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What Makes a Classic?

For many of us, the term classic is often synonymous with required reading. But have you ever wondered what exactly qualifies a book as a classic?

What does or doesn't constitute a classic is a constant source of debate in the literary world, but there are still a few criterion most of us can agree on. Read on for 4 reasons a book might be considered a classic.

1. Age

One of the main criteria to qualify as a classic is that a book must stand the test of time. Modern books published in our lifetimes cannot yet be considered classics because we still don't know if they'll be relevant years from now. Some experts say that to qualify as a classic a book must have a minimum age of 100 years, other say it must carry an impact that lasts for at least a few generations. Either way, the criteria seems to be that if a book endures past those who were alive when it was published, then there must be something great about it that makes it a classic.

2. Cultural significance

Since most classics are quite old, this generally means that they were published at points in history where life was starkly different from how we live now. Even though they were written by people whose lives were far removed from ours in the modern age, all classics survive because they have themes that transcend time. Look at 1984 : the commentaries on surveillance and government control have never been more applicable than they are now. What about Pride & Prejudice or any other Jane Austen novel? They continue to have cultural significance because of the strong female characters who went against society's expectations.

3. Historical contributions

Back in the day most classics were penned by white, straight men. Why? Well, they tended to be the ones with the access, power, and clout to write and publish books. There are, of course exceptions to the rule, such as Austen, Brontë, and Wilde. Despite this very particular, and narrow frame of reference, classics still offer invaluable historical knowledge. Take a look at almost any book written by Charles Dickens. He brought the topics of child poverty and labor to the forefront of his novels, and continues to serve as an educational source even today. And we can't fail to mention Herman Melville's masterpiece, Moby-Dick, which contains fascinating snippets of life aboard a 19th century whaling ship. From Anna Karenina to The Great Gatsby, the classics can be a wealth of interesting historical details we wouldn't know much about otherwise.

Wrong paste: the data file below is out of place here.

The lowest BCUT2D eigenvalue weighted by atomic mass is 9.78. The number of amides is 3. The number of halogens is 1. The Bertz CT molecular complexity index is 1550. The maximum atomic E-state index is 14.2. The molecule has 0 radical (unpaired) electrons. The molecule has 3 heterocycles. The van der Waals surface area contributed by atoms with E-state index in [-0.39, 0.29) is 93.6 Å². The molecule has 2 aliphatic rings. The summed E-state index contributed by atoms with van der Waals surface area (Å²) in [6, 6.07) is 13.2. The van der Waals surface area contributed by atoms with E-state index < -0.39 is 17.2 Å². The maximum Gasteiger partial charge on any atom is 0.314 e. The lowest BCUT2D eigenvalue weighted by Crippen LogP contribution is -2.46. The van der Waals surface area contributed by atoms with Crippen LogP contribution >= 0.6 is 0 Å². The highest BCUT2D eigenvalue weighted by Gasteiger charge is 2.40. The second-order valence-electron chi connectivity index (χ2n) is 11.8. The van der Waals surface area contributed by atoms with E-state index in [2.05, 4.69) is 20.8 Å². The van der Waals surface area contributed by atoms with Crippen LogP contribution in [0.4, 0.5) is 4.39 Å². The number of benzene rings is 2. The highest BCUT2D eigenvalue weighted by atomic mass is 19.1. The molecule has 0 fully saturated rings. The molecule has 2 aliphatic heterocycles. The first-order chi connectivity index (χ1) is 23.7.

4. Literary merit

But wait, judging by the first three criterion, almost every book published more than 100 years ago is a classic, right? Nope! Being old, and having a cultural and historical impact isn't enough to qualify a book as a classic. The most important criteria of all is: It has to be good. Of course, what makes a book good or bad can be intensely subjective (which is why people in the literary world love to argue about what is and isn't a classic) — Ernest Hemingway won a Nobel Prize for Literature, but many people find his writing simplistic and repetitive. Remember, a good book isn't necessarily a fun book to read. But if it offers something of value, whether it be knowledge or a lasting cultural impact, that means it's good, and by extension a classic!

What do you think qualifies a book as a classic?

Share your favorite classic in the comments below!


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